Biochemistry and Cell Biology 08/2011; 89(5):435-44. DOI:10.1139/o11-038 · 2.35 Impact Factor
  • Source
    [Show abstract] [Hide abstract]
    ABSTRACT: The rapidly emerging science of epigenetics and epigenomic medicine promises to reveal novel insights into the susceptibility to and the onset and progression of epileptic disorders. Epigenetic regulatory mechanisms are now implicated in orchestrating aspects of neural development (e.g., cell fate specification and maturation), homeostasis and stress responses (e.g., immediate early gene transcription), and neural network function (e.g., excitation-inhibition coupling and activity-dependent plasticity). These same neurobiological processes are responsible for determining the heterogeneous features of complex epileptic disease states. Thus, we highlight recent evidence that is beginning to elucidate the specific roles played by epigenetic mechanisms, including DNA methylation, histone code modifications and chromatin remodeling, noncoding RNAs and RNA editing, in human epilepsy syndromes and in the process of epileptogenesis. The highly integrated layers of the epigenome are responsible for the cell type specific and exquisitely environmentally responsive deployment of genes and functional gene networks that underlie the molecular pathophysiology of epilepsy and its associated comorbidities, including but not limited to neurotransmitter receptors (e.g., GluR2, GLRA2, and GLRA3), growth factors (e.g., BDNF), extracellular matrix proteins (e.g., RELN), and diverse transcriptional regulators (e.g., CREB, c-fos, and c-jun). These important observations suggest that future epigenetic studies are necessary to better understand, classify, prevent, and treat epileptic disorders.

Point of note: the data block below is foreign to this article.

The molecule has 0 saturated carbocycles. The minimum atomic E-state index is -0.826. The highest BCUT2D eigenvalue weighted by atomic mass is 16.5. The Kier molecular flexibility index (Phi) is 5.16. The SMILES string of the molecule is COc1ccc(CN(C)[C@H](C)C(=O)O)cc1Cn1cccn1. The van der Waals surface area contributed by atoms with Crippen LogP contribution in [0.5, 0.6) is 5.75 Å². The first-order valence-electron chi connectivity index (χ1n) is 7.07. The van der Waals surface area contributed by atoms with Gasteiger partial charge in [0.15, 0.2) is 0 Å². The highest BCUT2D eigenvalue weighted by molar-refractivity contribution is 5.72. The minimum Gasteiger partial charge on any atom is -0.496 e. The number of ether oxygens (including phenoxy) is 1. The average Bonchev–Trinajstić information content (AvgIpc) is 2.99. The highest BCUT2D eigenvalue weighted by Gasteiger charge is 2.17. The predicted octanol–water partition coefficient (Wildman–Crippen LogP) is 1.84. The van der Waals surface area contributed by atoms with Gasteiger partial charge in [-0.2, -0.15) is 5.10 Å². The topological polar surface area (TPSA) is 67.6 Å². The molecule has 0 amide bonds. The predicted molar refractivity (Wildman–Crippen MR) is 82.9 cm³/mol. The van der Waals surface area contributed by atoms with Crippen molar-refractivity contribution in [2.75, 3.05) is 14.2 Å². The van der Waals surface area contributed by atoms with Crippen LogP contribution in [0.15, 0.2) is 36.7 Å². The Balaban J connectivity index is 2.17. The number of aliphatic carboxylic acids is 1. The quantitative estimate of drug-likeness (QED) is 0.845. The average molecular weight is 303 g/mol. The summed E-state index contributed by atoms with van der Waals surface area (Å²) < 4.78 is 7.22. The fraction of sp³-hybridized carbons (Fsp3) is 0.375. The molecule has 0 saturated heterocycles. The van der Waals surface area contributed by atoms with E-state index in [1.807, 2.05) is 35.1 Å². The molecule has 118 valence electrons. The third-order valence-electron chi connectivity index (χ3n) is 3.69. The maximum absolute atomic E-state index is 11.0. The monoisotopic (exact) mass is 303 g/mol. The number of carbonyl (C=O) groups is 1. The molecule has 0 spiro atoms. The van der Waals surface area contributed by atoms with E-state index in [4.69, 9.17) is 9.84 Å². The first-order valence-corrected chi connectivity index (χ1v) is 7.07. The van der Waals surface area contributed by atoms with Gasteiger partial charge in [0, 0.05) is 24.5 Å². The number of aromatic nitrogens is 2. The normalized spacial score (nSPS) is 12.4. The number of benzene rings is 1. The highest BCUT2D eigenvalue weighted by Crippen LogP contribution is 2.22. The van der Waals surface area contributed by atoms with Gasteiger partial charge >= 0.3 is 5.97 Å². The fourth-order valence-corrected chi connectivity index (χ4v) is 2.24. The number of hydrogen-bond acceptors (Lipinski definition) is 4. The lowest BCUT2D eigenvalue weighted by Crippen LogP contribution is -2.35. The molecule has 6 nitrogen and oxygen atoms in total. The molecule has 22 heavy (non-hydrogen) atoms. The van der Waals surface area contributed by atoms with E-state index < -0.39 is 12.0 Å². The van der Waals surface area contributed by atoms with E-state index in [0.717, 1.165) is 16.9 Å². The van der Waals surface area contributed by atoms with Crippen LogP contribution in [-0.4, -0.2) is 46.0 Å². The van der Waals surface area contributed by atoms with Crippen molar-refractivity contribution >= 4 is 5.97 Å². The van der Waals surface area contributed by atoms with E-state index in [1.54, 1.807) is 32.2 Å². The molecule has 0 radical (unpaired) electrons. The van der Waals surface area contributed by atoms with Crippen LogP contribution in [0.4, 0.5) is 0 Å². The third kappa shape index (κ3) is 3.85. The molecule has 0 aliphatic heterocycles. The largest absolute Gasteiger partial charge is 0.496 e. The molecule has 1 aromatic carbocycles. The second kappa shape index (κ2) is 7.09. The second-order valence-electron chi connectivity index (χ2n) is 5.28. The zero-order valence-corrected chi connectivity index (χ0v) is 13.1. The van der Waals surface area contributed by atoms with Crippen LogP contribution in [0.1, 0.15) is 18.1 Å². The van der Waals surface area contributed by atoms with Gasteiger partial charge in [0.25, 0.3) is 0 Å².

Neurobiology of Disease 02/2010; 39(1):53-60. DOI:10.1016/j.nbd.2010.02.005 · 5.20 Impact Factor